“The things that frighten us just want to be held.” ― Mark Nepo
I was looking for a new eye doctor recently. I was new in town, so, I picked one on the recommendation of a friend. It took a long time before the office got back to me. Two months in fact--good thing all I needed was a routine eye exam. Turns out, just before my call, the physician had suffered a massive heart attack--45 years old. Well, we got to talking that first visit after he got back to work. It was a good talk--you know the kind--doctor-patient chit-chat. Turns out I needed a return visit some while later. At that second appointment, we got to talking again. Because I had, I said, "I was thinking about you before coming in today. I was thinking about gifts." He got very quiet. "You were given a gift. A Fearsome Gift--the gift of paying attention." I have never been given a gift like that--not yet. I like to think I don't need one like that--that I am sufficiently present in the moment--but I know that is wishful thinking. Whatever comes, it will be what I was meant to receive--not what I deserve, but what I must.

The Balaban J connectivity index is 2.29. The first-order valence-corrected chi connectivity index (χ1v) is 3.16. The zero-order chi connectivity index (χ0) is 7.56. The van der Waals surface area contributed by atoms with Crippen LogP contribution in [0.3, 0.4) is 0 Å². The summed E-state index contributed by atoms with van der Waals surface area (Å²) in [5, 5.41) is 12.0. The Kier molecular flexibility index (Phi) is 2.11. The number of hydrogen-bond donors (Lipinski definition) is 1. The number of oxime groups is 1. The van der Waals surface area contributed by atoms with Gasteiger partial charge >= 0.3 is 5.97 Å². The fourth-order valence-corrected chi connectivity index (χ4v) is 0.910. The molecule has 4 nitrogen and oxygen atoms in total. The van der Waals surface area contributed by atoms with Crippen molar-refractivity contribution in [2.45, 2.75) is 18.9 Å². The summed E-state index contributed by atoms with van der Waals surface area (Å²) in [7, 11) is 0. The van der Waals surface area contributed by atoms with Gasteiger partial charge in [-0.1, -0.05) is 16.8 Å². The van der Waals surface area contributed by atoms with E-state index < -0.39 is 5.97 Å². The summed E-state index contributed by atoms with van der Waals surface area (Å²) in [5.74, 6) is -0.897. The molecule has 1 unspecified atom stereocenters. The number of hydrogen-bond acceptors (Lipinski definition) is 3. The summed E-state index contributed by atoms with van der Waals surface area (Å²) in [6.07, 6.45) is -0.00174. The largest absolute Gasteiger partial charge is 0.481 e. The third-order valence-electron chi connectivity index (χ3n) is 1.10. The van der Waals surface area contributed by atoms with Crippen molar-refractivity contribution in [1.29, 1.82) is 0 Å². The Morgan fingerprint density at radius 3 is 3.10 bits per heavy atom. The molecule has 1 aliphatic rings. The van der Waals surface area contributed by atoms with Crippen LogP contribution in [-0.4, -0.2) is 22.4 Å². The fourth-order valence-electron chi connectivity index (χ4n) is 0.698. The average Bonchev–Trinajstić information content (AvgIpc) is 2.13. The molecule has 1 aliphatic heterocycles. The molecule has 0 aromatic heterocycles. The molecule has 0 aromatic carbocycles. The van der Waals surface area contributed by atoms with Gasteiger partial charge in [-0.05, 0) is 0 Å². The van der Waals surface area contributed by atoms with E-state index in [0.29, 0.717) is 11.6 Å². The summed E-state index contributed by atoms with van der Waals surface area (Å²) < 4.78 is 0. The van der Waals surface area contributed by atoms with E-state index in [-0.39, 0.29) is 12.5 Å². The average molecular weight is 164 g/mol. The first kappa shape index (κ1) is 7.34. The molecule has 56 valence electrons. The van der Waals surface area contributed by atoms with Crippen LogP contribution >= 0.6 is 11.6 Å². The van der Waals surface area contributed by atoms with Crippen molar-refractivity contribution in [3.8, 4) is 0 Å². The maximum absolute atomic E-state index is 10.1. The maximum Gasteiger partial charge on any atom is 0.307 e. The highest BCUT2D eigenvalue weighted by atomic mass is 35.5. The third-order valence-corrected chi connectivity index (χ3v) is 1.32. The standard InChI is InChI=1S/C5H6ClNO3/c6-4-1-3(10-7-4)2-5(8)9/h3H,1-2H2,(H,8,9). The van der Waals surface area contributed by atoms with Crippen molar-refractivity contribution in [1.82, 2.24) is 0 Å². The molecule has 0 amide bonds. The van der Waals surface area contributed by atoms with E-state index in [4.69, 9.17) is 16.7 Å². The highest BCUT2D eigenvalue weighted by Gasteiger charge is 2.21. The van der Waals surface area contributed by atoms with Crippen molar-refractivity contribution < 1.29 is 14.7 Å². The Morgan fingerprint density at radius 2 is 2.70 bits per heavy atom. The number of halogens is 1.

When I was a kid, I wish someone had told me to Pay Attention. Remember This. So I didn't, and as a result have few active memories from that time to guide, cherish, or support me in my adulthood. I don't think it ever occurred to me that I would grow up someday. But in the arc of an emerging life, just living it, casually or exuberantly, seems to have served me well. Somehow, some way, locked in a heart-memory they are there--all of them, making me who I am. Even so, especially so, now I try and Pay Attention.
What gift are you waiting for? What burden, what Fearsome Gift, have you been given already and struggle with, often daily, often life-long? Rumi, in his poem Guest House, reminds us ". . .invite them in. Be grateful for whoever comes, because each has been sent as a guide. . ."
Pay attention. Right Now.
See you in church.
Lifespan Religious Educator